While Nationals manager Dusty Baker is entering a contract year, that won’t be the case for long, suggests Pete Kerzel of MASNsports.com. By the time the Nationals begin spring training in mid-February, Kerzel expects the club to extend Baker’s deal. The soon-to-be 68-year-old Baker is only one season into his Nats tenure, but it was a successful campaign for the franchise. Washington went 95-67 in 2016 en route to a National League East title and a five-game NLDS loss to the Dodgers. Baker, formerly with the Giants, Cubs and Reds, is now 17th all-time in managerial wins (1,766) and should vault into the top 15 next season.
A couple more notes from around baseball on a quiet first day of 2017 (happy New Year, readers!):
- Two-way superstar Shohei Otani understandably receives almost all the attention when it comes to players currently in Japan, but he’s not the only member of Nippon Pro Baseball with major league upside, as Mike Axisa of River Ave. Blues details. Four pitchers – right-handers Kohei Arihara, Shintaro Fujinami, Takahiro Norimoto and southpaw Yusei Kikuchi – and infielder Tetsuto Yamada are names to watch, per Axisa. Interestingly, Fujinami rivaled Otani as a pitching prospect in 2012, though he obviously hasn’t taken off to nearly the same extent since. The 22-year-old Fujinami is nevertheless a strikeout machine who logged a 3.25 ERA in 169 innings last season; unfortunately, though, he’s likely at least a few seasons away from coming to the majors because of the new collective bargaining agreement.
- The Red Sox remain one of the majors’ most talented teams despite losing designated hitter David Ortiz to retirement, but filling his leadership void could be a significant obstacle next season, opines Jason Mastrodonato of the Boston Herald. Among the current Red Sox, highly respected second baseman Dustin Pedroia stands out as the likeliest to take over for Ortiz, writes Mastrodonato. Pedroia, for his part, is confident the club will be fine without Ortiz’s clubhouse presence. “We’re in good shape,” Pedroia said. “I think, especially what David did leadership-wise with a ton of guys, he’s leaving us in good shape. We’ll be all right.”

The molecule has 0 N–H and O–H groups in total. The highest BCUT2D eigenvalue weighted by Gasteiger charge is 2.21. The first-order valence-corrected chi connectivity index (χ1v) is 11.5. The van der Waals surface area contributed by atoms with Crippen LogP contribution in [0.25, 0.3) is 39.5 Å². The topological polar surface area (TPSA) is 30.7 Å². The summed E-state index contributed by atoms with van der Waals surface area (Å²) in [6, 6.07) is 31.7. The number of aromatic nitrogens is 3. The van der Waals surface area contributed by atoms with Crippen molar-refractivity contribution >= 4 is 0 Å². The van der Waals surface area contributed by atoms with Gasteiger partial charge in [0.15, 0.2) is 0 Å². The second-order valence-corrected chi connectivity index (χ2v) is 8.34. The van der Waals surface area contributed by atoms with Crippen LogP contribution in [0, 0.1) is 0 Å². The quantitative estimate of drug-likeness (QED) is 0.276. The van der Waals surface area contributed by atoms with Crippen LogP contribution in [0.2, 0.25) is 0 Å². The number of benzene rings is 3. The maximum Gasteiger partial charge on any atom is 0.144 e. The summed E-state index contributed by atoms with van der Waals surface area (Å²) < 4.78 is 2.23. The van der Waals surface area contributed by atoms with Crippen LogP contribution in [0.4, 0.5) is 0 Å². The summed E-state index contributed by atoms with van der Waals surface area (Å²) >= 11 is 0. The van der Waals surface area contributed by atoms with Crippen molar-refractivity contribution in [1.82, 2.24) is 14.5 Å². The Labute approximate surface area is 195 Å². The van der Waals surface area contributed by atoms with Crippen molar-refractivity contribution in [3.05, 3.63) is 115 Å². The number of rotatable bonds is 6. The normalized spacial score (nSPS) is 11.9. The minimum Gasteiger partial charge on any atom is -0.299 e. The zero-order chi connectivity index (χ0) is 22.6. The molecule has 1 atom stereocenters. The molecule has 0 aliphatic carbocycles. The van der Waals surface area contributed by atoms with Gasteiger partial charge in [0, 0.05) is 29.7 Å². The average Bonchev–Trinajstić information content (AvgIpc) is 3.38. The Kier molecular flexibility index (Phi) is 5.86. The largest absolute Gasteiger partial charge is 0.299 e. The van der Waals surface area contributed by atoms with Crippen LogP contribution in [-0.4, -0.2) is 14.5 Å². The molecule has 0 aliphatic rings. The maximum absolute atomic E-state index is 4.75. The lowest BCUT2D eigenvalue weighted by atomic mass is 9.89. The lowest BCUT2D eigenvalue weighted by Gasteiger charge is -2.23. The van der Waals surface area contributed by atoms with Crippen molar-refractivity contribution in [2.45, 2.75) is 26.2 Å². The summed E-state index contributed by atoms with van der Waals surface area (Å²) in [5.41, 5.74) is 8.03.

tomohiro anraku is another NPB pitcher to watch for
As a Tohoku Rakuten Golden Eagles fan, I have high hopes for him, same too with Rui Okoye.
Truly hope the Nationals sign Baker to an extension as this will condemn them to also-ran status as long as he is there. Bravo Rizzo.
@Pads Fans, why?
The haul Rizzo traded for Adam Eaton, and then moving Eaton to CF where he is a below average defender is all you need to know about Rizzos decision making…
I mean, this general industry is down on Giolito compared to 2015/early 2016, and some prospect “gurus” don’t even think Lopez is gonna be a starter longterm, then theres Dunning, who’s years away regardless.
One year of Eaton in CF isn’t gonna kill them, and he’ll move back to RF in 2018 when Werth hits FA, with Harper sliding back to LF
Ya you’re way overvaluing that haul and undervaluing eaton
Eaton is a very good player not great. He is overrated by commenters on this website(not saying your one of them). Everyone throws out the fact that he was a 6 win player when his numbers were almost exactly the same in 2015 yet his war was in the 3’s. War is flawed because there is no set base that applies to all positions. He moves positions goes up 3 wins with the same exact numbers yet people think he now is a way better player than 2015. No one knows how prospects will play but in regards to prospect status/rankings it seems like CHW got a good deal
He moved from cf, where he was bad to rf where he was actually good at it. Why is it hard to believe that a guy is significantly more valuable to a team when he is playing a position which he is good at on defense as opposed to one that he is hurting his team at?
And what prospect status/rankings are you referring to? Many people’s status on those two arms are down.
“No set base that applies to all positions”? Well, of course. A catcher who hits 270/350/500 is way more valuable than a DH with the same batting line. All of these anti-WAR people seem to look at offensive production as the only stat that matters, ignoring defense and baserunning, which is just totally odd.
Totally agree that he’s more valuable but that’s not what I was saying. People seem to think he’s a far better player this year because he had a 6 war. His defensive abilities didn’t get better, he’s not faster, his glove doesn’t work better. He’s just playing an easier position and is still the same exact player as 2015. That’s the problem with war, there is no standard to go by. His 6 war doesn’t make him better than Rizzo, seager, madbum, posey, Cabrera etc. all I was saying is that people see 6 war and assume a team should give up an arm and a leg for him( not saying that what the nats did). Yes he’s a very good player but not like some people make him out to be